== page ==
Commonwealth Honors College students fold paper cranes for breast cancer awareness

By Melanie Muller

On Thursday, dozens of students gathered to fold, bend and create multicolored origami paper cranes to promote awareness about breast cancer. The event, which was organized by the Student Advisory Board, was held in 504 Goodell Hall.

The Student Advisory Board is an organization made up of Commonwealth Honors College students with the mission of advising Commonwealth College Dean Priscilla M. Clarkson on certain matters, developing community within the honors college, and strengthening connections with the rest of the University. 

The board first initiated the crane-making effort last year, when 1000 cranes were folded and hung in the Honors College lounge and the Whitmore Administration Building. The goal this year was to produce 200 cranes to replace some of last year’s in time to hang them up again this October.

Organizers were inspired by the ancient Japanese legend that, if a person folds 1000 paper cranes, that person will be granted a wish, such as to be cured of an illness. The cranes will be hung in strings of eight each, and the last crane on each string will be colored pink to symbolize the one out of every eight women who will contract breast cancer in her lifetime. Volunteers encouraged members of the University of Massachusetts community to come see the cranes once they are displayed in October.

Approximately 40 students participated Thursday, which, according to organizers, is about the same turnout as last year’s event.  The students folded, socialized and consumed pizza provided for the occasion for about an hour and a half. Three volunteers from the Student Advisory Board, including SAB President Dan Burke, were on hand to help students learn how to fold the cranes and to collect them at the end.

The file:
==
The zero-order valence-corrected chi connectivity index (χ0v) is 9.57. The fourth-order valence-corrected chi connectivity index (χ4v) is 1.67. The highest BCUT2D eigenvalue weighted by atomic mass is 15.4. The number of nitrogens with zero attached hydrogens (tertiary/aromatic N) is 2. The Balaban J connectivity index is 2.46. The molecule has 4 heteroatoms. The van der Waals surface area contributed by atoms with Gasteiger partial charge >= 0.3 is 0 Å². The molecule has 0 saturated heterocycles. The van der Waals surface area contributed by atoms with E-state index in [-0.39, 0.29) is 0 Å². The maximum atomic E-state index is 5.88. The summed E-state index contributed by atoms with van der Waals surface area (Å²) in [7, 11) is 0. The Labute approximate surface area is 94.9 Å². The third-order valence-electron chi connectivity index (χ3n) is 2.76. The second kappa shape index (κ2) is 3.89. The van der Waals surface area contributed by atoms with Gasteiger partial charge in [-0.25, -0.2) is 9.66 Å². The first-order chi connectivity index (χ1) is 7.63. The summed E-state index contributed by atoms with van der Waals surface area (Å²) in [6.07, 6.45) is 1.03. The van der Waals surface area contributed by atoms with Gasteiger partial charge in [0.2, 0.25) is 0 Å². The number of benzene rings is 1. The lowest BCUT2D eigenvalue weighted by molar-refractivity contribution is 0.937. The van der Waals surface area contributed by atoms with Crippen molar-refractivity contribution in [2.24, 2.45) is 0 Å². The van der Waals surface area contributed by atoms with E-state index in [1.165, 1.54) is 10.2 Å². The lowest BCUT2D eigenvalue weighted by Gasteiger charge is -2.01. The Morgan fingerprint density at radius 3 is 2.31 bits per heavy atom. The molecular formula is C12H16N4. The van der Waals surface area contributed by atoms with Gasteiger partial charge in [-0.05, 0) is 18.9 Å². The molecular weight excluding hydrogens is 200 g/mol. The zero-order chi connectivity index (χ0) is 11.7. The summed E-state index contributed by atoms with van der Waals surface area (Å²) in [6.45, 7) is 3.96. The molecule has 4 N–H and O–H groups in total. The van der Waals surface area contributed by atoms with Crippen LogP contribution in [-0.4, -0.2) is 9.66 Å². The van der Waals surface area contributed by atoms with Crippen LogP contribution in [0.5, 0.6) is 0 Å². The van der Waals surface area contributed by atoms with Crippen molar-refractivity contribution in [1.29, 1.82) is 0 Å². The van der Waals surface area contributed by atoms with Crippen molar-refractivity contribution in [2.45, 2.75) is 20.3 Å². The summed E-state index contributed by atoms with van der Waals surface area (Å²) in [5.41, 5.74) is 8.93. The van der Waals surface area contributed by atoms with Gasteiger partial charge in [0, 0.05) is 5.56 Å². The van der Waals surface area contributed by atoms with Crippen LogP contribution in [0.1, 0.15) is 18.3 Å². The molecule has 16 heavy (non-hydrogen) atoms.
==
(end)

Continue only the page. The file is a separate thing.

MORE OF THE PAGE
Group members expressed a need to hold the crane-making event multiple times in order to keep breast cancer awareness as a forefront issue in people’s minds. 

“Every UMass student at some point in their life is affected by breast cancer,” said Burke. “So we’re trying to reach out to everybody.”

Participants learned about the event from an email sent to Commonwealth College students and through a past “Pizza and Prof Night” with Clarkson, who encouraged students to participate. Some students in attendance had been personally affected by the disease. 

One student said that several members of her family had developed breast cancer, but that she hadn’t had a chance to do anything to promote awareness of it before. Another factor that influenced her to participate was a crane-folding effort in her hometown to support a man who fell off his roof and was seriously injured. She considered this to have had a very positive impact on the community.

A formal count of the cranes folded had not been made as of Thursday night, but it seemed that the Student Advisory Board was well on its way to amassing the 200 cranes needed.

Those unable to attend Thursday’s event who would still like to aid in the effort can drop paper cranes off at the Commonwealth Honors College office in 504 Goodell Hall..

Melanie Muller can be reached at [email protected]